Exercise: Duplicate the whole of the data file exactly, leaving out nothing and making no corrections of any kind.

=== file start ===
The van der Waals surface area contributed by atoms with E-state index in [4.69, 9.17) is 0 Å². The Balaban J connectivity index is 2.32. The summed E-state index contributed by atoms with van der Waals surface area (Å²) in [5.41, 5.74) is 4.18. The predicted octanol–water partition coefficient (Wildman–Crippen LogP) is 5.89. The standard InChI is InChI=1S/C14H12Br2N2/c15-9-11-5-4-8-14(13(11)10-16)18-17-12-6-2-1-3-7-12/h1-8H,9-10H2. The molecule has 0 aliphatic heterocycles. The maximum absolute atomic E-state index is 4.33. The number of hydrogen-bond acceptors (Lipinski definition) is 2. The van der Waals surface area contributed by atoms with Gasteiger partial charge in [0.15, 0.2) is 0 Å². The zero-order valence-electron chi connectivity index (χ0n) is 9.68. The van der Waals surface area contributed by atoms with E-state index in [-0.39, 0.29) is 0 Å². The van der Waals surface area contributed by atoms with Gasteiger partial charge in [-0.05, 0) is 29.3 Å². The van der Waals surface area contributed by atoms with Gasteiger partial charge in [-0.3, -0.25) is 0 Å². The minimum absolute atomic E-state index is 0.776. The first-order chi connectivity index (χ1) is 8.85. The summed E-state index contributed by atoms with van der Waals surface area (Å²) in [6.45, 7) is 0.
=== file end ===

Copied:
The van der Waals surface area contributed by atoms with E-state index in [4.69, 9.17) is 0 Å². The Balaban J connectivity index is 2.32. The summed E-state index contributed by atoms with van der Waals surface area (Å²) in [5.41, 5.74) is 4.18. The predicted octanol–water partition coefficient (Wildman–Crippen LogP) is 5.89. The standard InChI is InChI=1S/C14H12Br2N2/c15-9-11-5-4-8-14(13(11)10-16)18-17-12-6-2-1-3-7-12/h1-8H,9-10H2. The molecule has 0 aliphatic heterocycles. The maximum absolute atomic E-state index is 4.33. The number of hydrogen-bond acceptors (Lipinski definition) is 2. The van der Waals surface area contributed by atoms with Gasteiger partial charge in [0.15, 0.2) is 0 Å². The zero-order valence-electron chi connectivity index (χ0n) is 9.68. The van der Waals surface area contributed by atoms with E-state index in [-0.39, 0.29) is 0 Å². The van der Waals surface area contributed by atoms with Gasteiger partial charge in [-0.05, 0) is 29.3 Å². The van der Waals surface area contributed by atoms with Gasteiger partial charge in [-0.3, -0.25) is 0 Å². The minimum absolute atomic E-state index is 0.776. The first-order chi connectivity index (χ1) is 8.85. The summed E-state index contributed by atoms with van der Waals surface area (Å²) in [6.45, 7) is 0.